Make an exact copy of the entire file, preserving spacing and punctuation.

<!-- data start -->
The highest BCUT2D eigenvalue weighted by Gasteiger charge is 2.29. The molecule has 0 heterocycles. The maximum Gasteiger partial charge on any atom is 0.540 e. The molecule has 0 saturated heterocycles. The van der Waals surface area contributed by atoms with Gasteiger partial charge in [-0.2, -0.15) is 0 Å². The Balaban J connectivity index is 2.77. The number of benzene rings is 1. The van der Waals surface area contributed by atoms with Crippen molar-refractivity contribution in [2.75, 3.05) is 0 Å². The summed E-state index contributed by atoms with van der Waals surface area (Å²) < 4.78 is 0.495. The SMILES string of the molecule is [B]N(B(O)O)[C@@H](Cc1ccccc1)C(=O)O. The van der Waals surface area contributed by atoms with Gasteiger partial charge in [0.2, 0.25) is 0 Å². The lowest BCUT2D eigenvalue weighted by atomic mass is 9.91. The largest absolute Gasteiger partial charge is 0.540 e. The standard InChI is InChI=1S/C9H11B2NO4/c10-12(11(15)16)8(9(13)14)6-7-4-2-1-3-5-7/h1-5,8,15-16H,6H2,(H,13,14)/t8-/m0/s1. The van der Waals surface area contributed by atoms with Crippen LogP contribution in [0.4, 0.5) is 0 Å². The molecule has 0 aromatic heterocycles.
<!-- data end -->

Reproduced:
The highest BCUT2D eigenvalue weighted by Gasteiger charge is 2.29. The molecule has 0 heterocycles. The maximum Gasteiger partial charge on any atom is 0.540 e. The molecule has 0 saturated heterocycles. The van der Waals surface area contributed by atoms with Gasteiger partial charge in [-0.2, -0.15) is 0 Å². The Balaban J connectivity index is 2.77. The number of benzene rings is 1. The van der Waals surface area contributed by atoms with Crippen molar-refractivity contribution in [2.75, 3.05) is 0 Å². The summed E-state index contributed by atoms with van der Waals surface area (Å²) < 4.78 is 0.495. The SMILES string of the molecule is [B]N(B(O)O)[C@@H](Cc1ccccc1)C(=O)O. The van der Waals surface area contributed by atoms with Gasteiger partial charge in [0.2, 0.25) is 0 Å². The lowest BCUT2D eigenvalue weighted by atomic mass is 9.91. The largest absolute Gasteiger partial charge is 0.540 e. The standard InChI is InChI=1S/C9H11B2NO4/c10-12(11(15)16)8(9(13)14)6-7-4-2-1-3-5-7/h1-5,8,15-16H,6H2,(H,13,14)/t8-/m0/s1. The van der Waals surface area contributed by atoms with Crippen LogP contribution in [0.4, 0.5) is 0 Å². The molecule has 0 aromatic heterocycles.